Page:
| Course Grading: | Course grading policies are left to the discretion of the individual instructor. | Library Usage: | Students should be encouraged to use library technical resources and/or internet sources in the preparation of laboratory and oral reports. Also students should be encouraged to conduct research in alternate microprocessors not used in the course to enhance their understanding and sharpen their research skills. The results of this research can be presented either orally or by written report. | Course Assessment | The following may be useful methods for assessing the success of this course in achieving the intended outcomes listed above: Outcome 1 : Traditional exams, quizzes and out-of-class problem assignments covering lecture materials generally can be used to assess these outcome. Outcome 4: Computer files of assembly language and compiled machine code programs included in formal laboratory reports and/or comprehensive research-based projects. These reports, both written and oral utilize available computer based applications are effective methods of demonstrating achievement of this outcome.
Outcome 10: Team-based assignments (viz. in lab exercises) in which success (i.e., team-based rather than individually-based grades) requires are effective student interaction and effective work-load sharing can be useful for assessing success with respect to this outcome.
| Course Coordinator: | Kenneth Dudeck, Associate Professor of Engineering, Hazleton Campus (ked2@psu.edu) |
EET 213W – Fundamentals of Electrical Machines Using Writing Skills Standard Course Outline (Updated – Fall 2004) Catalog Description: | 213W: Fundamentals of Electrical Machines Using Writing Skills (5 credits). AC and DC machinery principles and applications; introduction to magnetic circuits, transformers, and electrical machines, including laboratory applications. Prerequisites: Engl 015, EET114. | Goals of the Course: | Fundamentals of Electrical Machines Using Writing Skills is a required course for sophomore-level students in the Electrical Engineering Technology (EET) associate degree program. The purpose of the course is to teach principles of AC and DC motors and generators, and AC transformers and how they work. Basic concepts of electromagnetic circuits as they relate to voltages, currents, and physical forces induced in conductors are covered, including application to practical problems of machine design. Practical analytical models for most types of motors, generators, and transformers commonly used in industry are developed, and the models are used to analyze power requirements, power capability, efficiency, operating characteristics, control requirements, and electrical demands of these machines. EET 213W is also a "writing-intensive" course that teaches students to prepare formal, written technical documents. This goal is accomplished through extensive writing exercises performed in the context of laboratory exercises that accompany the course. | Relationship to EET Program Outcomes: | EET 213W contributes to the following EET program outcomes: Students should be able to apply basic knowledge in electronics, electrical circuit analysis, electrical machines, microprocessors, and programmable logic controllers. (Outcome 1) Students should be able to apply basic mathematical, scientific, and engineering concepts to technical problem solving. (Outcome 3) Students should be able to communicate effectively orally, visually, and in writing. (Outcome 5) Students should be able to work effectively in teams. (Outcome 6) Students should understand professional, ethical and social responsibilities. (Outcome 7) Students should have a commitment to quality, timeliness, and continuous improvement. (Outcome 11) | Course Outcomes: | The specific course outcomes supporting the program outcomes are: Outcome 1: Students will be able to use standard testing procedures to correctly determine the transformer equivalent circuit model and will be able to use the model to predict performance characteristics of single-phase transformers, 3-phase transformers, and auto-transformers. Students will be able to use standard testing procedures to correctly determine the equivalent circuit modeling parameters and performance characteristics of single-phase and 3-phase AC induction machines. Students will be able to understand and interpret the national standards (such as NEMA) used for classification of AC induction machines in the context of motor selection and performance characteristics (torque vs. slip curves). Students will be able to apply electrical equivalent circuit models to correctly determine performance characteristics of 3-phase synchronous motors. Students will be able to apply electrical equivalent circuit models to correctly determine performance characteristics of 3-phase synchronous generators in the context of large AC electrical power grids. Students will be able to apply electrical equivalent circuit models to correctly determine performance characteristics of shunt and series DC motors. Students will understand the fundamental control practices associated with AC and DC machines (starting, reversing, braking, plugging, jogging etc.)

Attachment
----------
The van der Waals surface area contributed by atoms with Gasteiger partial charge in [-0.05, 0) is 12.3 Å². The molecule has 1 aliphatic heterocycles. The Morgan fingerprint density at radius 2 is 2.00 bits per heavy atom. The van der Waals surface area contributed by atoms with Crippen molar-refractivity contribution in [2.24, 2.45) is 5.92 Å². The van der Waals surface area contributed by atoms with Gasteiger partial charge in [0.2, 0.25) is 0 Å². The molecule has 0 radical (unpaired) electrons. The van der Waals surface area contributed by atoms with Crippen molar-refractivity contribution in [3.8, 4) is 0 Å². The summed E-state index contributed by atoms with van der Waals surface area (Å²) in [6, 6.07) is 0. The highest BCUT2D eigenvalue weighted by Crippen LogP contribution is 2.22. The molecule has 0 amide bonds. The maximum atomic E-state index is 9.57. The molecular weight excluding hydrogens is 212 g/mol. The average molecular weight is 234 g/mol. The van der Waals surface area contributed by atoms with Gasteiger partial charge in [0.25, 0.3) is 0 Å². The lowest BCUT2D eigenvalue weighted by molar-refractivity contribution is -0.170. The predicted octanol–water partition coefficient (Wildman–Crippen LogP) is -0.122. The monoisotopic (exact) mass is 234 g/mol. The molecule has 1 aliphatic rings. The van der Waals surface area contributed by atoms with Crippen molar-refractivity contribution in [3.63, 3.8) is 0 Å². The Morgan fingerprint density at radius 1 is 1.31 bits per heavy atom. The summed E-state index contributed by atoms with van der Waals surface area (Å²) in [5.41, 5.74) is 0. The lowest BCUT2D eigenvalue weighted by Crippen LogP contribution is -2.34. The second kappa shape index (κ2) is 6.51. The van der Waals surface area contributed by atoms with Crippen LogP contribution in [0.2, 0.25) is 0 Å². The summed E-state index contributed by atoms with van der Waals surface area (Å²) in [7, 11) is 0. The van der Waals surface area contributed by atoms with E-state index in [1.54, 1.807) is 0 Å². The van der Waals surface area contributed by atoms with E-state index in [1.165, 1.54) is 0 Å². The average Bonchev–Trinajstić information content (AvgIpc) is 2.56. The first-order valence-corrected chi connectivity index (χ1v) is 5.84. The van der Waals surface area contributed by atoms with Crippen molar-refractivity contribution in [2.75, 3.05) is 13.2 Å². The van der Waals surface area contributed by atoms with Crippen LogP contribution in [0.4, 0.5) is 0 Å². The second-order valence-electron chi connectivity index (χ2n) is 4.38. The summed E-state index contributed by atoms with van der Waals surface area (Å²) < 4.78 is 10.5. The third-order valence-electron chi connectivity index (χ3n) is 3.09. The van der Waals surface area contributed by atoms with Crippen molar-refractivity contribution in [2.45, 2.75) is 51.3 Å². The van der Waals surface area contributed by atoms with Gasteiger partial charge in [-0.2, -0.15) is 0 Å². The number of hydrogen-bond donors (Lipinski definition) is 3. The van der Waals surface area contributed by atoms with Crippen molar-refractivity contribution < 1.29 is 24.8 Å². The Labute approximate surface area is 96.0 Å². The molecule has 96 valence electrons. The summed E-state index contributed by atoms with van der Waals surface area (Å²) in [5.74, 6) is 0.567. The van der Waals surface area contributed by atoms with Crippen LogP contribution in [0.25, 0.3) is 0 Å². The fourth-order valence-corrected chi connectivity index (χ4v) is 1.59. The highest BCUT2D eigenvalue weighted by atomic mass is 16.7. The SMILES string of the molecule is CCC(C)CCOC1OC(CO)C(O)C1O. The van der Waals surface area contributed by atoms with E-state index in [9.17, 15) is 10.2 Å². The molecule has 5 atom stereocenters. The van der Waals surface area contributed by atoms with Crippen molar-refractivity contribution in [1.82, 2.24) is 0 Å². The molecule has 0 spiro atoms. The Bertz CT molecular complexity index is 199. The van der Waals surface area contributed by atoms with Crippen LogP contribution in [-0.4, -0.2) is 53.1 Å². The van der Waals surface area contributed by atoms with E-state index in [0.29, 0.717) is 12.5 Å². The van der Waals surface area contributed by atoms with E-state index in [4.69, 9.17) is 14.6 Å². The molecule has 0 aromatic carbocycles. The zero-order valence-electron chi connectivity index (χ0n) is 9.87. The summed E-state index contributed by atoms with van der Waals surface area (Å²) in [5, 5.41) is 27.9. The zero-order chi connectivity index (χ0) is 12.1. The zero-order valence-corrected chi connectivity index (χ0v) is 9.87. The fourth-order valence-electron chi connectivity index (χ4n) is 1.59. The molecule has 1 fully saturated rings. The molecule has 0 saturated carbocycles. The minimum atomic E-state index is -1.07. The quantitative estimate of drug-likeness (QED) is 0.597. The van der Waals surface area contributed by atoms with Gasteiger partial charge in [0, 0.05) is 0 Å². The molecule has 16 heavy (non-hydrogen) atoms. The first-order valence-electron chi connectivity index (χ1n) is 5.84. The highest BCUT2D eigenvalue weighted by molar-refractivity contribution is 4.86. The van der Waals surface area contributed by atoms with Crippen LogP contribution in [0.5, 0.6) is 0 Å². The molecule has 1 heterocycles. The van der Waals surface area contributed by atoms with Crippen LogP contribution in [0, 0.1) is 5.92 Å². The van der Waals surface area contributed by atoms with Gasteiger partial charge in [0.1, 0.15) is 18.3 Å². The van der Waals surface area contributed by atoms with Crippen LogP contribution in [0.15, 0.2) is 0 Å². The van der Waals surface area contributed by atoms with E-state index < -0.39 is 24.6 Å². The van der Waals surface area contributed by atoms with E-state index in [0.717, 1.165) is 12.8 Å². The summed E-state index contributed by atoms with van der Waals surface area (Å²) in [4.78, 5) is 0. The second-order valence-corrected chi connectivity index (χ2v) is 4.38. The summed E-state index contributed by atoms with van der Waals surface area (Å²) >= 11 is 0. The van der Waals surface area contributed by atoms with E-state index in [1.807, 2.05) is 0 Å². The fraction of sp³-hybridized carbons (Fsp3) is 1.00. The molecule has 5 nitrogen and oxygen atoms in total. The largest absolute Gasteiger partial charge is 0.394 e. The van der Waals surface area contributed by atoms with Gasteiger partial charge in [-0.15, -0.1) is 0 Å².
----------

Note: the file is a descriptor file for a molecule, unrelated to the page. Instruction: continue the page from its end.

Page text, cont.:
Outcome 3: Students will use concepts in trigonometry, complex algebra, and phasors to find quantitative solutions to electrical machine problems described in Outcome 1.